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Pomodori and Deep Work

April 14, 2019

I brought pomodori back this week after listening to the podcast episode with Productivity with Mani Vaya. Mani won me over early in the interview by citing Cal Newport as an influence and specifically Deep Work. I would have thought that Deep Work and pomodori wouldn’t be very compatible, since the latter creates disruptions every 25 minutes taking you out of the flow.

After buying a pomodoro timer for myself (~$8 to get it to sync between my laptop and my phone), I find that there are really two major reasons why this concern is unfounded:

  1. At Mani’s suggestion, during the breaks, I did not check email, my phone, etc., but just got up and walked around a bit, got water, took a bio break, etc. Basically anything other than work but without allowing my attention to get sucked into a different problem.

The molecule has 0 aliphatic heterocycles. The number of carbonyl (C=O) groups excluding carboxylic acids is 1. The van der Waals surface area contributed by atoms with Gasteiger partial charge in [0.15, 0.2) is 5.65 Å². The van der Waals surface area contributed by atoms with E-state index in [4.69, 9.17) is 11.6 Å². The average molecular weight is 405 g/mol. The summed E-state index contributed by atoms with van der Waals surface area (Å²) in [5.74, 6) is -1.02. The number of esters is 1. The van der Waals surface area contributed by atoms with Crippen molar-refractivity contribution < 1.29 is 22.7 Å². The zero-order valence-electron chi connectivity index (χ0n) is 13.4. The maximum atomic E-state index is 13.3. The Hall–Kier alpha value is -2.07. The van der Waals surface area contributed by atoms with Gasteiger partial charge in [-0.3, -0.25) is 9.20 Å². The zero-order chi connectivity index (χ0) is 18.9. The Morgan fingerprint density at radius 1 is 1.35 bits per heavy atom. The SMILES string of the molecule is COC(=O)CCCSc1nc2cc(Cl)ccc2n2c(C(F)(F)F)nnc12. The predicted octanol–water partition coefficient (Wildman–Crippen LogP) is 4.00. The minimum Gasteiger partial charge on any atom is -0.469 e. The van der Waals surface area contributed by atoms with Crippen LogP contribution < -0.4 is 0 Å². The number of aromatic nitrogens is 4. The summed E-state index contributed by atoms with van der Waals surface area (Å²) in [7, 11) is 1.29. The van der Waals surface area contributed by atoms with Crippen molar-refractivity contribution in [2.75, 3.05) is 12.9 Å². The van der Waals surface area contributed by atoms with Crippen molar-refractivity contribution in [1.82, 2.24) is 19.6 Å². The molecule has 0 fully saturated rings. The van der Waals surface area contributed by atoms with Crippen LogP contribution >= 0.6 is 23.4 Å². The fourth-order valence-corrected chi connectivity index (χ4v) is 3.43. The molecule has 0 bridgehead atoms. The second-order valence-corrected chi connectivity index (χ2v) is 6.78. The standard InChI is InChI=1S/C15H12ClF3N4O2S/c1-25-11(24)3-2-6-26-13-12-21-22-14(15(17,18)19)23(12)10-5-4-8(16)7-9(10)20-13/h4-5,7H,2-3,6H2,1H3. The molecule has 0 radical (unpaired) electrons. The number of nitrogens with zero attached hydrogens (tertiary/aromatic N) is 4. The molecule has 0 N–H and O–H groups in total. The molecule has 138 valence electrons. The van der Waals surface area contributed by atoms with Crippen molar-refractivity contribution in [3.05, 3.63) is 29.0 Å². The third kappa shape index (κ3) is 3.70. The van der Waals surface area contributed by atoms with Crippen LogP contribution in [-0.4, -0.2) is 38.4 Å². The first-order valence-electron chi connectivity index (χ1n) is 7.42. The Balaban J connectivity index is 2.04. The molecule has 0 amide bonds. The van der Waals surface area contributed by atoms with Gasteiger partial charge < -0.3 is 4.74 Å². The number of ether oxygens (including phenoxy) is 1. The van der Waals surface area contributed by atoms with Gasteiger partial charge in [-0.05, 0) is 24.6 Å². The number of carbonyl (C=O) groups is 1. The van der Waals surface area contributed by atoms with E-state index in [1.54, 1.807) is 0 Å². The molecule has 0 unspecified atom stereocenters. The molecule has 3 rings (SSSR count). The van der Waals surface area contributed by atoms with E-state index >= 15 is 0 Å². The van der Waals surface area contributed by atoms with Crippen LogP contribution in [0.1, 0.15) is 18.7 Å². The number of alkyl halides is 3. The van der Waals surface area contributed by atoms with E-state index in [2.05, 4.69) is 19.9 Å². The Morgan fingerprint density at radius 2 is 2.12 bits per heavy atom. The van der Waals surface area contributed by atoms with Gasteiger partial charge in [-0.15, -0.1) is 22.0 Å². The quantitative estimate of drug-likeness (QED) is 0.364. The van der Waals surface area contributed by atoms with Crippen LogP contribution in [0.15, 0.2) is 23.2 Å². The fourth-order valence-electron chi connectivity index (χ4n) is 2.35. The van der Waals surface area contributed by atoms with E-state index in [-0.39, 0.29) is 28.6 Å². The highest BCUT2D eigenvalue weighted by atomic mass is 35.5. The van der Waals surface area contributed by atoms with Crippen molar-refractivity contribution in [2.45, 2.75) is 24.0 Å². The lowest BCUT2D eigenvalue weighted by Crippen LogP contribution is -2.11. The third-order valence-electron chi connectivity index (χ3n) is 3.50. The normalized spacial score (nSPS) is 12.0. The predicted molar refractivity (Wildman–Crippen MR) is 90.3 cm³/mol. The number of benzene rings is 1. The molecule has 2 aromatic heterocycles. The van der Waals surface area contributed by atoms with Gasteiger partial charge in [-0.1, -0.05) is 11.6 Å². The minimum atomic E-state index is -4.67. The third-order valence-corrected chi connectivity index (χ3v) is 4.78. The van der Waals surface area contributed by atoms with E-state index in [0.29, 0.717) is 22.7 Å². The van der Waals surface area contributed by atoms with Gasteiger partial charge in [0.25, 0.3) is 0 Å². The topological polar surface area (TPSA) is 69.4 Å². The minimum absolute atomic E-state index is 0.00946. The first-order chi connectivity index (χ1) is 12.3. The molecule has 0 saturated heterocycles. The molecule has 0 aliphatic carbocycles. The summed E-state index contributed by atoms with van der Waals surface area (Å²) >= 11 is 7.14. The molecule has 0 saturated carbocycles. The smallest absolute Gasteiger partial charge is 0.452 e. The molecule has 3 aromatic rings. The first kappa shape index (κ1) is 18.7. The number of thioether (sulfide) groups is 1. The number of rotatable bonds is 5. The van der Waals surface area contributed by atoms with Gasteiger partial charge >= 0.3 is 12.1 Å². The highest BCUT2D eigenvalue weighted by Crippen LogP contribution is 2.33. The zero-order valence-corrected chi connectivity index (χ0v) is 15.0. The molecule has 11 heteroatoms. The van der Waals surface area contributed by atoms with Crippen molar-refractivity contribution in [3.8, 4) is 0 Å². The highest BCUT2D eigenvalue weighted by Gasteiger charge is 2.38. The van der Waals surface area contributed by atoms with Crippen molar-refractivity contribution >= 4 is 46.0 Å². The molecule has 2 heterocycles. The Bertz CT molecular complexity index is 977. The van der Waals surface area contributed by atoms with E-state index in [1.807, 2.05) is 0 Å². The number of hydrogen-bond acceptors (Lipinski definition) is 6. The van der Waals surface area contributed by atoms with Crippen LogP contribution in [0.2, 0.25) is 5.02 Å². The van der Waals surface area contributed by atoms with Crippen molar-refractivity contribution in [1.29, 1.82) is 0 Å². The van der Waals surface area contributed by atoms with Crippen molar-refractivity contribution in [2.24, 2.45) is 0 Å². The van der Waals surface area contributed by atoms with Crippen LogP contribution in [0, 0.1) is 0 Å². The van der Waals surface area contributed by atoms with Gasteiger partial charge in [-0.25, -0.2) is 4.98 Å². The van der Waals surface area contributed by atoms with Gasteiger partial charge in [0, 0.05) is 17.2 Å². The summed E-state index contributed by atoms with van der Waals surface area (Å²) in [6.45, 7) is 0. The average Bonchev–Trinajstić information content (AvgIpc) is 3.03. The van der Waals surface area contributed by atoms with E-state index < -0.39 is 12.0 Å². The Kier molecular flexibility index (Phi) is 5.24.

2. Assuming I do #1 correctly, then the breaks serve as a mini-Hemingway Stop for me. My brain keeps processing, but I’m forced to step away. That gives my brain a bit of a break, but when I come back, I know exactly where I stopped and can pick it back up quickly.

It took me a few days to actually add an intention for my pomodori, but since doing it, I’ve found them to be even more motivating. I really want to finish the task in that 25 minutes - even though I know that I could just do another one after the break.

The final point here is that Mani has a “pomodoro challenge” he talked about - 200 minutes of pomodori before noon. That’s “just” eight pomodori. With breaks, it would mean you need to start around 7am in order to hit it. I didn’t. But, I did consistently hit a goal of 10 / day this week. We’ll see if I keep it going, but so far, am a big fan of how it keeps me focused and engaged.

Stephen Weiss

Written by Stephen Weiss who lives in Chicago with his wife, Kate, and dog, Finn. Follow him on Twitter!